Uprooted opens in a Ruritanian community that is threatened by a dark, mysterious forest that is evil in an infectious, magical way; the community is protected by a wizard named the Dragon, whose only condition of protection is that, once a decade, he will choose one young woman of seventeen to serve him for ten years. At the end of that decade, she will be released – but will not return to the valley, and won’t be part of the community from which she came. Agnieszka, the protagonist of Uprooted, knows she won’t be the one chosen, because her beautiful, elegant friend Kasia will be; she herself is clumsy, messy and perpetually slightly dishevelled. But when it comes time, it is Agnieszka who is chosen by the Dragon to begin a ten-year period of servitude for which she is completely unprepared.
Novik deals with this upheaval in the life of all her characters elegantly, and without the emotional dishonesty that much Chosen One fiction peddles in: Agnieszka does wish she hadn’t been chosen, but she also feels guilty for it, knowing that she is thereby wishing her friend had been, a rift in their relationship that can’t be addressed because they are unable to see each other. Uprooted handles the emotional complexity of the transfer to a new place and way of life, of dealing with the Dragon’s very open disapproval of her messiness, and of learning why he ended up – against his own judgement – choosing Agnieszka over Kasia. There’s a beautiful emotional core to the novel that wouldn’t be possible had Novik taken the obvious root of making this a coming of age story, rather than the story of someone who has already come of age; a sense of self-awareness to Agnieszka that is absolutely golden, and something we see all too rarely in a tale like this, allowing her to comment on it in a more (although obviously not fully) mature way than would otherwise be realistic.
This is a very character-driven novel, but that isn’t to say there’s no peril or plot; Uprooted may be gentle and generous, but that’s not to say bad things don’t happen. Bad things include terrible things happening to Kasia and to Agnieszka’s friends from her old life, and include a very well-written and sensitively handled attempted rape of Agnieszka (that she shuts down wonderfully); actions have consequences and magic has a price, but Novik also gives the story a soul of gentleness that is belied by how dark it get. In that sense it’s like the best fairy tales, a tradition Novik openly draws on; dark and scary at times but with an intensely humane core that is never buried under the horrors (scary trees! Is this the next trend?).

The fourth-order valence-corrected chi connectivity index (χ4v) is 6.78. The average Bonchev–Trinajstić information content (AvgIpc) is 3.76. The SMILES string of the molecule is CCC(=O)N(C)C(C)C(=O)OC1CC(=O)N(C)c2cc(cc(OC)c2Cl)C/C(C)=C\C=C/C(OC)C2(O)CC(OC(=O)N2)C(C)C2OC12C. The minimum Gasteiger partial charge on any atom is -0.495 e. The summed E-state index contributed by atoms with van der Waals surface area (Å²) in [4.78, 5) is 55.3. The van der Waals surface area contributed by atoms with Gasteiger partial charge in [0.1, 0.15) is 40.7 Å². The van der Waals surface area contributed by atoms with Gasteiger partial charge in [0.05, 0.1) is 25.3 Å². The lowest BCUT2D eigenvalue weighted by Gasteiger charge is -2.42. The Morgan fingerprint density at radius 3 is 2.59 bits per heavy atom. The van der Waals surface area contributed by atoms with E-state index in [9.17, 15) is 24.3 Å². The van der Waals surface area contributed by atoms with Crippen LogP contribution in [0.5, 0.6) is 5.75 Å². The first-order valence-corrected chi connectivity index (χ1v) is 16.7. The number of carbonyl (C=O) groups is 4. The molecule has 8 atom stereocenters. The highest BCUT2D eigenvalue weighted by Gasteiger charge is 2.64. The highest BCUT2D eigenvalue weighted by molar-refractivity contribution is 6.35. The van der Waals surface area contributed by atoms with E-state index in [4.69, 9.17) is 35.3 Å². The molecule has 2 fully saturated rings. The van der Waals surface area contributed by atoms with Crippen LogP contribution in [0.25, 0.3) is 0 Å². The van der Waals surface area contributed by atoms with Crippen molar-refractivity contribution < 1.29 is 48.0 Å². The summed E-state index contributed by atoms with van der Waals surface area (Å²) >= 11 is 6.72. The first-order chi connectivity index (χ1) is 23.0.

It’s also an intensely vibrant, beautiful novel. Uprooted is one of those books it’s impossible to talk about with talking about that nebulous concept, “style”; whereas Novik’s Temeraire series couldn’t really settle between modern and period language and narrative, Uprooted knows exactly what it’s doing, and proceeds to do it beautifully. This is a lush, gorgeous novel, full of neat turns of phrase that do far more work than their length suggests in creating a scene or the world; a novel that is openly interested in the aesthetics of language, of how words can create a sense of story. It’s almost like a song, appropriate given how magic functions in the novel, or like a river of words, flowing along, drawing (rather than dragging) the reader with it, through the slower and the faster passages into the rapids that form the final part of the book before crashing over the waterfall that is the ending of the novel.